So there is this nice guy Jeff Gilfelt, a software developer from Reading, who has made some headlines with his iPhone/Android application called ASBOromoter which gives you simple access to government data on the number of Anti-Social Behaviour Orders that were handed out and other anti-social stuff in the area you happen to be with your mobile phone.
From the material available the app looks great and it is also a nice example of what stuff citizen can do when government data is publicly available as Jeff used datasets from the recently started data.gov.uk portal. The remarkable point I want to highlight is shown in the video below when Jeff was asked by Conrad Quilty-Harper if there is a political point to his app:
The answer is a passionate “No“. Can you believe it?
Now I was not totally surprised because some years ago I wrote my MA thesis on “Political Motives of Developers for Collaboration on GNU/Linux“. While I found that a majority of the developers in my sample did actually attribute a political relevance (whatever it might be) to their coding of GNU/Linux, it was also clear from my research and that of others, that most programmers are motivated by the fun of coding. The Free Software community of GNU/Linux might be a bit of an exception given its founding principles but it is certainly not totally defamatory to expect the bunch of Web developers for gadgets like the iPhone to be less principled.
Is there something wrong with this? On the danger of over-generalising a bit too much I would argue yes. A tool like the ASBOrometer which makes transparent how screwed up your area is – this is more than just a funny app because it shows where the government has failed its citizens. Now it won’t come as much of a surprise to most inhabitants of these areas but the app gives you simple and quick access to actual numbers and compare your situation with that of others. This might well be what triggers some people to stop accepting their fate and get up to do something about being let down by society. As much as I hate to refer to the Sun to state a point coverage of the ASBOrometer in broadsheets like these certainly emphasise that is has struck a cord with people – also underscored by the fact that within two days it achieved over 80,000 downloads. Finally, lets not forget the economic dimension (and you don’t have to be a Marxist to know that little could be more political than this) as the newspapers rightly point out that this could have a huge impact on house prices in these areas.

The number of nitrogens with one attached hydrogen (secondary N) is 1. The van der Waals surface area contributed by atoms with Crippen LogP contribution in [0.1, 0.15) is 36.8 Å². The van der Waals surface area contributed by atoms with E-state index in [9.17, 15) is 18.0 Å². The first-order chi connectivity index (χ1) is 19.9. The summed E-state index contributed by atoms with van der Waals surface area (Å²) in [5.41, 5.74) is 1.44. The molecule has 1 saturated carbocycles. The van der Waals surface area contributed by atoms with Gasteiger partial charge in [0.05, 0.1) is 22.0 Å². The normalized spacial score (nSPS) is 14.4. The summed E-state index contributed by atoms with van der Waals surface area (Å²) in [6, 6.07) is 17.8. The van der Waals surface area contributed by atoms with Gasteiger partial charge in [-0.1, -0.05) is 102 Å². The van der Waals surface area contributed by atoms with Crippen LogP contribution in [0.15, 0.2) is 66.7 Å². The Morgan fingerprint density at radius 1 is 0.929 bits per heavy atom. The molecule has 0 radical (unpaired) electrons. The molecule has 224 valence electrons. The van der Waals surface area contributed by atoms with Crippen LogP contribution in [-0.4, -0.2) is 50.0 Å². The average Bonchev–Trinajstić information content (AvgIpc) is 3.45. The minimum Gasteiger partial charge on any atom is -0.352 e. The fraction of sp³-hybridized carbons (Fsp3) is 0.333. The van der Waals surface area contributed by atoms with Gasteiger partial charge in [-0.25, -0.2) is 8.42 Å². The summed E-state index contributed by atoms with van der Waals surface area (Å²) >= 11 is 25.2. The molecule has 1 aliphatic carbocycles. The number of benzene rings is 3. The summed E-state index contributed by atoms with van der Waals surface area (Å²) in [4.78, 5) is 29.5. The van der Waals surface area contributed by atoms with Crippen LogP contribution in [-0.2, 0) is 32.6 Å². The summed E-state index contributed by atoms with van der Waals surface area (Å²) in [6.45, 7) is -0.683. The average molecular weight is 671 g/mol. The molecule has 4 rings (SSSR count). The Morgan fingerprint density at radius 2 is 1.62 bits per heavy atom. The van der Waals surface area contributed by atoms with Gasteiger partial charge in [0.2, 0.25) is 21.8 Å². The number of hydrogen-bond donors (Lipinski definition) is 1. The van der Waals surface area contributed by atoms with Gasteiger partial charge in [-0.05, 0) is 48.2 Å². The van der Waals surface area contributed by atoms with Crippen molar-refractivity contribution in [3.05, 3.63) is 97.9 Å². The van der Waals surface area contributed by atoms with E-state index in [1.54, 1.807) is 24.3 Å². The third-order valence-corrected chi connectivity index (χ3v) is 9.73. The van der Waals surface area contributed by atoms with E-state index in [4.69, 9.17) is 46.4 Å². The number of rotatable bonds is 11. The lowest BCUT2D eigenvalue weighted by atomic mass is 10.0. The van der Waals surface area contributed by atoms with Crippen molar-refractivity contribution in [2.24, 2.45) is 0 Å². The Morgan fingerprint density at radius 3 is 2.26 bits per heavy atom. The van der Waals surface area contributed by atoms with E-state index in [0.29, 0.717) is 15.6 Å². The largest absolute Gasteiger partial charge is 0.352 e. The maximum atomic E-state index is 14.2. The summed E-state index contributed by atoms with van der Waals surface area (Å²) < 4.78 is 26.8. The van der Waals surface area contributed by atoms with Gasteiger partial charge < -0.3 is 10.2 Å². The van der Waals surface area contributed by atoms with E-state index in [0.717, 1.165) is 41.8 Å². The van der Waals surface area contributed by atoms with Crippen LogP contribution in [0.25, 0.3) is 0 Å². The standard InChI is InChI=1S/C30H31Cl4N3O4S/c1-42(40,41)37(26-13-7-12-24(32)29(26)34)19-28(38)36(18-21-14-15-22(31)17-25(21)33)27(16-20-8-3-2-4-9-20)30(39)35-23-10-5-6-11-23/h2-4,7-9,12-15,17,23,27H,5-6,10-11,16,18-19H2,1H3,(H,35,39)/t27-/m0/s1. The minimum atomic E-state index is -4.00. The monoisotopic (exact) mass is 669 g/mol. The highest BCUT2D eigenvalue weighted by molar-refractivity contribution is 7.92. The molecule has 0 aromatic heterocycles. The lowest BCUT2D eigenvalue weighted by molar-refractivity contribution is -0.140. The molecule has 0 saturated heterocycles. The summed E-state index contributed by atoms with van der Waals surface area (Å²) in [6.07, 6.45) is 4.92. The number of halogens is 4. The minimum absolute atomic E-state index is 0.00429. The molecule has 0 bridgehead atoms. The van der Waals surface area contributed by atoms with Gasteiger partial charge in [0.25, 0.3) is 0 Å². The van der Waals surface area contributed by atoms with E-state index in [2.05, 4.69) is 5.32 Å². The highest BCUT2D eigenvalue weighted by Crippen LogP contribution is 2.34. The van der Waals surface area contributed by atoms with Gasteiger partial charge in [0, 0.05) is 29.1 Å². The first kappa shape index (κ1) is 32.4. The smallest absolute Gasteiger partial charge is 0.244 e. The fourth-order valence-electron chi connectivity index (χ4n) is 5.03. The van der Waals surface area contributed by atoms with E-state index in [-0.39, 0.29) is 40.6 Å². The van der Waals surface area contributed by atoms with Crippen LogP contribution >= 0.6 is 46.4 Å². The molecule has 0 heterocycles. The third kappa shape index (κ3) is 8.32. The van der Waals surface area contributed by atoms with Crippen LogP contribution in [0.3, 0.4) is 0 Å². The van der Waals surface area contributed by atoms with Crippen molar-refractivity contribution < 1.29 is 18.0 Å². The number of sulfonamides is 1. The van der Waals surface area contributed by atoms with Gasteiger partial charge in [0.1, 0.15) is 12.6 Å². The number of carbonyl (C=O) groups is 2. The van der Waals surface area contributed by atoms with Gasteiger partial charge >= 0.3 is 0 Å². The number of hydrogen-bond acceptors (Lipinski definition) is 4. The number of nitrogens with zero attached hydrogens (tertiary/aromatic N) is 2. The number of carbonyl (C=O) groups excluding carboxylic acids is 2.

Of course in my opinion all this makes this app all the better but I believe it is important that the people putting stuff like this together have some idea of its potential relevance. Ideally they might have an aim for this as well (I mean one relevant for the public good, not just fun for themselves) but hey, you can’t change the world every day. But the naivety with which software developer go about their work at my best of times amazes me but at other times just outright scares me.
As it says in the Spiderman comics:
In a world heavily shaped by information and its free flow in the form of bits and bytes, people with computing skills are a small elite, able to manipulate this flow and determine its outcomes. There are many examples in which our current technology vanguards are making use of their skills with the aim to create some benefits to citizens such as mySociety in the UK or Sunlight in the US to name just a few. But we need much more of this.
All of this comes back to the old debate about the ethics of science and to what degree scientists (as just one example of an expert elite) are responsible for what they do – a debate wonderfully illustrated in Dürrenmatt’s The Physicists. Of course the ASBOborometer is no atomic bomb and I’m not in any way suggesting programming should not be fun or Jeff has anything but good (or no) intentions. But I really think it is time that even software developers understand that no tool is neutral and start to take responsibility for their creation – or at least try to understand its relevance. Because code is law, code is political!
Since October 2006 I am both a DPhil student as well as a research assistant at the Oxford Internet Institute and here I share with the accidental reader my musings on different aspects of the Internet and society. Feel free to comment or simply ignore :-)
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